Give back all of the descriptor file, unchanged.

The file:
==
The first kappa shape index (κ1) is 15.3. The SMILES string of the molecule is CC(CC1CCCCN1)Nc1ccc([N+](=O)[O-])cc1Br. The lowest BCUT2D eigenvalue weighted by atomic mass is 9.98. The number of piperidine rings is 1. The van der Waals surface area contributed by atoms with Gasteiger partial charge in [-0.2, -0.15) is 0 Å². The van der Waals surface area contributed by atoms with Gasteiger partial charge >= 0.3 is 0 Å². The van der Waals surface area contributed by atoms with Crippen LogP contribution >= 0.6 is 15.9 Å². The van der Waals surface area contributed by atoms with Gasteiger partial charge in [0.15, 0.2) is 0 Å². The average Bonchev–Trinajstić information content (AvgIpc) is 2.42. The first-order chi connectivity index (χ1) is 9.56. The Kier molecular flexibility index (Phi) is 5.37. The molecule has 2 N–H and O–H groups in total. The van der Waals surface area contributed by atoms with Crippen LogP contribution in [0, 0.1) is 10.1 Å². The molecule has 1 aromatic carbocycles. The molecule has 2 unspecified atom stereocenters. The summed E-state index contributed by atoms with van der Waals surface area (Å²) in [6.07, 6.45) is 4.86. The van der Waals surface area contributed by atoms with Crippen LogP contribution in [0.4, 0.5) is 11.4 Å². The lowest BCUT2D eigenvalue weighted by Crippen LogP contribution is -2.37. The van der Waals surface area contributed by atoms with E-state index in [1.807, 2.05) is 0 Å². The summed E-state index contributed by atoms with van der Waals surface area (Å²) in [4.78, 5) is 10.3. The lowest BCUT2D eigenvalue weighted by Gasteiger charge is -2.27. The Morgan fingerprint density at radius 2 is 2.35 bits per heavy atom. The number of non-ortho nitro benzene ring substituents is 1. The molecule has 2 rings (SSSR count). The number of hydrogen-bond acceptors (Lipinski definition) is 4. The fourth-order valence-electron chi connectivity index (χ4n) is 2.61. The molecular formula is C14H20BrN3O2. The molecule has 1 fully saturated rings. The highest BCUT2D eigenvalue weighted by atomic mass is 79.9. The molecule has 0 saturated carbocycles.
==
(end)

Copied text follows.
The first kappa shape index (κ1) is 15.3. The SMILES string of the molecule is CC(CC1CCCCN1)Nc1ccc([N+](=O)[O-])cc1Br. The lowest BCUT2D eigenvalue weighted by atomic mass is 9.98. The number of piperidine rings is 1. The van der Waals surface area contributed by atoms with Gasteiger partial charge in [-0.2, -0.15) is 0 Å². The van der Waals surface area contributed by atoms with Gasteiger partial charge >= 0.3 is 0 Å². The van der Waals surface area contributed by atoms with Crippen LogP contribution >= 0.6 is 15.9 Å². The van der Waals surface area contributed by atoms with Gasteiger partial charge in [0.15, 0.2) is 0 Å². The average Bonchev–Trinajstić information content (AvgIpc) is 2.42. The first-order chi connectivity index (χ1) is 9.56. The Kier molecular flexibility index (Phi) is 5.37. The molecule has 2 N–H and O–H groups in total. The van der Waals surface area contributed by atoms with Crippen LogP contribution in [0, 0.1) is 10.1 Å². The molecule has 1 aromatic carbocycles. The molecule has 2 unspecified atom stereocenters. The summed E-state index contributed by atoms with van der Waals surface area (Å²) in [6.07, 6.45) is 4.86. The van der Waals surface area contributed by atoms with Crippen LogP contribution in [0.4, 0.5) is 11.4 Å². The lowest BCUT2D eigenvalue weighted by Crippen LogP contribution is -2.37. The van der Waals surface area contributed by atoms with E-state index in [1.807, 2.05) is 0 Å². The summed E-state index contributed by atoms with van der Waals surface area (Å²) in [4.78, 5) is 10.3. The lowest BCUT2D eigenvalue weighted by Gasteiger charge is -2.27. The Morgan fingerprint density at radius 2 is 2.35 bits per heavy atom. The number of non-ortho nitro benzene ring substituents is 1. The molecule has 2 rings (SSSR count). The number of hydrogen-bond acceptors (Lipinski definition) is 4. The fourth-order valence-electron chi connectivity index (χ4n) is 2.61. The molecular formula is C14H20BrN3O2. The molecule has 1 fully saturated rings. The highest BCUT2D eigenvalue weighted by atomic mass is 79.9. The molecule has 0 saturated carbocycles.